Liver cancer, also known as Hepatocellular carcinoma, occurs when cancer cells develop and rapidly multiply in the liver, or may start elsewhere and then spread to the liver. The main risk factors for liver cancer are chronic Hepatitis B or C, alcohol excess and cirrhosis. Depending on the extent, liver cancer may be treated via liver cancer surgery to remove the parts of the liver with the tumour; or liver transplant surgery may be needed where there is also poor liver function.

Liver Failure

Liver failure is the last-stage complication of any liver disease, in which the liver cannot perform its functions fully and properly due to significant damage. It can be acute, occurring suddenly, or chronic, resulting from long-term liver disease or injury. Regardless, liver failure is a medical emergency that has life-threatening consequences if not treated immediately. Apart from medications, a liver transplant may be deemed necessary.

What Are the Symptoms of Liver Disease?

Symptoms vary from patient to patient, and will largely depend on the type and severity of the liver disease. However, conditions typically share similar symptoms, including:
  • Jaundice (yellowing of the skin)
  • Abdominal pain and swelling
  • Nausea and vomiting
  • Itchy skin
  • Swollen legs or ankles
  • Easy bruising
  • Itchy skin
  • Discolored urine
  • Pale stool

What Are the Treatments for Liver Disease?

Many liver diseases – particularly in the early stages – can be prevented or treated with diet and lifestyle changes, such as:
  • Reducing alcohol intake
  • Quitting smoking
  • Drinking plenty of fluids throughout the day
  • Eating a low-fat and low-sugar diet
  • Maintaining a healthy weight and active lifestyle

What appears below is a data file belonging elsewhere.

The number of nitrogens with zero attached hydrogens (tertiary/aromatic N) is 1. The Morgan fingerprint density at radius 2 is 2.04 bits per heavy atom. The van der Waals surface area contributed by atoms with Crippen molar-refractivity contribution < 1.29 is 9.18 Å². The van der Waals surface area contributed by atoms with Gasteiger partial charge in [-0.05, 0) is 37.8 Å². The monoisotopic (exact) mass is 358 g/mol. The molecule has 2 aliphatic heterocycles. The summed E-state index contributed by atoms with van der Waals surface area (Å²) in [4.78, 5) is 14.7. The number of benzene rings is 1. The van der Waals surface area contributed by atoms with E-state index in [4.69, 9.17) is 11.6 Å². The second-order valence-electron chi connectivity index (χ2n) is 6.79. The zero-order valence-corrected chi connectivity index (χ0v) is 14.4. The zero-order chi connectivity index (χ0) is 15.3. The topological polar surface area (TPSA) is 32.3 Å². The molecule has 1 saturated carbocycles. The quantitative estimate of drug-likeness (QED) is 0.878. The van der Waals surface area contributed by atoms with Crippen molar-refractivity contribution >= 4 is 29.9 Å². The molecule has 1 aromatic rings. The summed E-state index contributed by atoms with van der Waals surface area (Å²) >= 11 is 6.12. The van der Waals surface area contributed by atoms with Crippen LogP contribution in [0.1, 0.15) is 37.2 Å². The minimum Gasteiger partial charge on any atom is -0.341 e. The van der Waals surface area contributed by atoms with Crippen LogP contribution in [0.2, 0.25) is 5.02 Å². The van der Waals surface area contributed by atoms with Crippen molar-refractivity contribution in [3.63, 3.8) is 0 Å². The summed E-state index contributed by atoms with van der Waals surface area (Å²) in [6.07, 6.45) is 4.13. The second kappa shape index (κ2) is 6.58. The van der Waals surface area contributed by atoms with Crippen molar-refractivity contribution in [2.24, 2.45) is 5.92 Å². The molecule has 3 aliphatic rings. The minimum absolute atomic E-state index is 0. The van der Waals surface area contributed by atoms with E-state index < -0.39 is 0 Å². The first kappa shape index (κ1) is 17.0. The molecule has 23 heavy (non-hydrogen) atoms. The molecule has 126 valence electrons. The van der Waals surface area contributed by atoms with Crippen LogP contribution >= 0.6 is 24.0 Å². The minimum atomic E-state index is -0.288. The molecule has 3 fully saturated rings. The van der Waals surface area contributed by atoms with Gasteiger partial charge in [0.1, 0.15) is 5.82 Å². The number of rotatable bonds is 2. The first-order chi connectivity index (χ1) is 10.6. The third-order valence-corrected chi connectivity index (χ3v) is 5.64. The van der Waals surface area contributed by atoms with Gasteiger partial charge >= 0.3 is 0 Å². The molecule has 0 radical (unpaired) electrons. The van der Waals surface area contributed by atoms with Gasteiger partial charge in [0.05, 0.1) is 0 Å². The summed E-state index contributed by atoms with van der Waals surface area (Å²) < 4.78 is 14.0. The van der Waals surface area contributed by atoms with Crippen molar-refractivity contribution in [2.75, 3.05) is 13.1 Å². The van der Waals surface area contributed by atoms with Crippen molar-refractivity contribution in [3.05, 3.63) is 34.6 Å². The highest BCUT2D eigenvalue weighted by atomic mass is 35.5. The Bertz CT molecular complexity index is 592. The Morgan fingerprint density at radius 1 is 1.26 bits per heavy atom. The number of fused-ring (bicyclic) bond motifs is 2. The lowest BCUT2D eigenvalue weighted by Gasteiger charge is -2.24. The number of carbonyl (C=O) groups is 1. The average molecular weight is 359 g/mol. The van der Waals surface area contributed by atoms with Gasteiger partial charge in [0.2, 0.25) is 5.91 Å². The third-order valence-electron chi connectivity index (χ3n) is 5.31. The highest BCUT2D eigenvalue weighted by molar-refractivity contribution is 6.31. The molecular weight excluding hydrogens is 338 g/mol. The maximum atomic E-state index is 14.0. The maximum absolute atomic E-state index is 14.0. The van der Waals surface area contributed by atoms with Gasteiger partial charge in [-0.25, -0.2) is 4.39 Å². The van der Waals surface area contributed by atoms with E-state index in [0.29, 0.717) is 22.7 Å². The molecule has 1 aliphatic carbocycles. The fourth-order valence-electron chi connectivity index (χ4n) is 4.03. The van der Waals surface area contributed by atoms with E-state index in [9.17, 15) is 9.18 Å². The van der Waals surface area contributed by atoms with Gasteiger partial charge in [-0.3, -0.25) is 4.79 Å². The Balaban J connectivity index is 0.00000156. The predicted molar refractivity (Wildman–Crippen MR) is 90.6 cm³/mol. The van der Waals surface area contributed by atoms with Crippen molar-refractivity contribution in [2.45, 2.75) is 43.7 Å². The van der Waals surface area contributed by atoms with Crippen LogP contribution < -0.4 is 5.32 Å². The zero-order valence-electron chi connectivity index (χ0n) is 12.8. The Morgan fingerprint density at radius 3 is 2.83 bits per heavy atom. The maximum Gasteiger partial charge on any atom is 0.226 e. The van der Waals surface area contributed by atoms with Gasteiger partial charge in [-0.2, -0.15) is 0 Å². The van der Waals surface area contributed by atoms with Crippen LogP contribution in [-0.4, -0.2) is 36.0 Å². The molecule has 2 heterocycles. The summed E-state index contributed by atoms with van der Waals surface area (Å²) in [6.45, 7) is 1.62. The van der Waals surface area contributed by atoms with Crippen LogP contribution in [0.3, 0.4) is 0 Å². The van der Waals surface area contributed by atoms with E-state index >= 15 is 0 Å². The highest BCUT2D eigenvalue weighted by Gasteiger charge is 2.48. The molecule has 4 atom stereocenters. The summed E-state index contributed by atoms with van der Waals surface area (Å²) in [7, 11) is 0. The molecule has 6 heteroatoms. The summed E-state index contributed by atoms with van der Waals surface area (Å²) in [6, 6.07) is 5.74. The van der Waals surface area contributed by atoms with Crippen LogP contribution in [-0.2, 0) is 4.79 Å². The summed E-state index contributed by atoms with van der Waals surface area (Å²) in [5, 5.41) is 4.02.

• Hepatitis B and C treatment
Medications may also be prescribed to better manage the condition.
In advanced cases, liver surgery may be recommended. Depending on the condition and severity, a liver surgeon may perform:
  • Liver resection – This involves partial removal of the liver. This is commonly performed on patients with liver cancer, though it is not recommended for those with severe cirrhosis.
  • Liver transplant – This is a procedure in which a severely diseased liver is removed and replaced with a liver from a donor. Liver failure is a common reason for patients to get a transplant.
Dr Wong Jen San
Consultant Hepatobiliary & Pancreatic Surgeon
MBChB (UK), MMed (S’pore), Msc (S’pore), FRCS (Edin), FAMS

Upon graduating from the University of Leicester and completing his basic surgical training in the United Kingdom, Dr Wong went on to complete advanced training in Singapore before embarking on his HMDP clinical fellowship in Japan—specializing in living donor liver transplantation.

Prior to establishing his own practice, Dr Wong was previously a consultant with the Department of Hepatopancreatobiliary & Transplant Surgery at SGH, an adjunct assistant professor at the Duke-NUS Graduate Medical School and a visiting consultant at the National Cancer Centre Singapore.